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When It Comes to Hearing, Timing Isn't Everything

New study could lead to help for those with severe hearing loss

MONDAY, Jan. 12, 2004 (HealthDayNews) -- Discerning pitch is crucial to understanding language and appreciating music, but scientists still aren't sure if humans detect these differences in sound by the timing of the sound or by the location in the ear that the sound stimulates.

However, new research from the Massachusetts Institute of Technology (MIT) may offer some answers.

The study, which appears in this week's issue of the Proceedings of the National Academy of Sciences, suggests that "place" may be more important than timing. This knowledge may help make cochlear implants -- electronic devices that help people with profound hearing impairment -- more effective in the future, the researchers say.

"These theories have been argued about for 150 years," says study author Andrew Oxenham, a principal research scientist at MIT. "The reason it's still debated is it's very hard to separate these theories."

That's because if you change the timing of a sound, you also change the location it stimulates in the cochlea, a small snail-like structure in the ear that sends sound information to the brain.

Oxenham says high-frequency sounds stimulate one area of the cochlea, while low-frequency sounds stimulate another. When the frequency of a sound changes, its timing also changes. High-frequency sounds occur very rapidly, while low-frequency sounds occur less rapidly, Oxenham explains.

So, if you change the frequency of a sound you not only change its timing, but also the place it stimulates in the cochlea.

To get around this problem, Oxenham and his colleagues had four normal-hearing volunteers listen to a transposed sound. This transposed sound, developed by other researchers, takes timing information from one sound and presents it to an area of the cochlea that normally doesn't receive information from that type of sound.

Oxenham says that since the timing information wasn't changed, if the timing theory was correct, the study subjects should have been able to hear the pitch of the sound with no difficulty. However, they couldn't.

"What we found, is that for these simple stimuli, people do very poorly in these transposed conditions, which suggests that place is important when coding pitch," Oxenham says.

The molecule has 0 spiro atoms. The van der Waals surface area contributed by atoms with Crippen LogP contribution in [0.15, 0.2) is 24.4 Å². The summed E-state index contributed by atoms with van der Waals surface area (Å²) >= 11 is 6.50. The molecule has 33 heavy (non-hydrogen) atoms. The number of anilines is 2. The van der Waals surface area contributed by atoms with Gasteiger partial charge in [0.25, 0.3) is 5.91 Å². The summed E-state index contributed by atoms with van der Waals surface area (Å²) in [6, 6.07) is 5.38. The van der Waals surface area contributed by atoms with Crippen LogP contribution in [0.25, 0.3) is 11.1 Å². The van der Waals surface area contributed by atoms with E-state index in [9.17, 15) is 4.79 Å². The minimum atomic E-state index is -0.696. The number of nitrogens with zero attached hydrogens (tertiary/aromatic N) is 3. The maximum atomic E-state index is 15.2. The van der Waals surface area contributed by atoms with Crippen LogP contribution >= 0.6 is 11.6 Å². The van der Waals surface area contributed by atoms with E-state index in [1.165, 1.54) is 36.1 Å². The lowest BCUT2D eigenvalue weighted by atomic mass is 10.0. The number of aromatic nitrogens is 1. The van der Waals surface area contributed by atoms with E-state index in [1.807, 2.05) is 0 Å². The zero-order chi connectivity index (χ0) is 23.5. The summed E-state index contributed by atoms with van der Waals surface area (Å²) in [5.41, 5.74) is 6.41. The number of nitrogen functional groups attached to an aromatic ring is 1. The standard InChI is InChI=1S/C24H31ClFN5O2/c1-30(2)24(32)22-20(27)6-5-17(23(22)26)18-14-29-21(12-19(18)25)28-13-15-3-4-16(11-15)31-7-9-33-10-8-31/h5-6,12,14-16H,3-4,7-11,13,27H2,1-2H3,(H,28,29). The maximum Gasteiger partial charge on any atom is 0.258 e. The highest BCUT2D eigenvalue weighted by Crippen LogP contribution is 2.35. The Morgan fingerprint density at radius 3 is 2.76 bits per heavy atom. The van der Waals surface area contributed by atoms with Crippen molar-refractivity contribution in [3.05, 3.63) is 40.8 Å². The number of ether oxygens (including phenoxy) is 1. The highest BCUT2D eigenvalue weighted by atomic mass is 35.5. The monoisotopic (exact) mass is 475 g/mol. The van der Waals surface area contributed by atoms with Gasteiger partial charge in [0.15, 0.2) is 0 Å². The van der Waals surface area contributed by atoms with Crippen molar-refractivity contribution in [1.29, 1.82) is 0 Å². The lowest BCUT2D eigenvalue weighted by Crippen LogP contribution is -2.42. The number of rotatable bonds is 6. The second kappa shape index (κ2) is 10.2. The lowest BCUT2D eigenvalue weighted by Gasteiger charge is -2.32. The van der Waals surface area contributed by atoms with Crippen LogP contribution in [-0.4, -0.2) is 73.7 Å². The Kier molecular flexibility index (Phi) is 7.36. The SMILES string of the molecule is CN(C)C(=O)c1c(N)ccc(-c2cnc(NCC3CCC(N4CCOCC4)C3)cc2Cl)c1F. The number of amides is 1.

Dr. Timothy Malony, director of otology and neurotology at Ochsner Clinic Foundation Hospital in New Orleans, says, "This study had some valuable things to say in terms of cochlear mechanics. How to best program cochlear implants has been a real issue and this helps point us in a direction."

Dr. Susan Waltzman, co-director of the New York University Cochlear Implant Center, also feels the study has added important knowledge to the understanding of how normal hearing works. But, she adds, these findings may not translate to people with hearing impairments.

"We need to exercise caution when we switch this information to the hearing-impaired population," she says, adding that more research needs to be done before any changes in cochlear implants are made.

More information

To learn more about cochlear implants, visit the National Institute on Deafness and Other Communication Disorders or the American Academy of Otolaryngology - Head and Neck Surgery.

SOURCES: Andrew Oxenham, Ph.D., principal research scientist, Massachusetts Institute of Technology, Cambridge, Mass.; Timothy Malony, M.D., director, otology and neurotology, Ochsner Clinic Foundation Hospital, New Orleans; Susan Waltzman, M.D., co-director, New York University Cochlear Implant Center, and professor, otolaryngology, New York University School of Medicine, New York City; Jan. 12-16, 2004, Proceedings of the National Academy of Sciences
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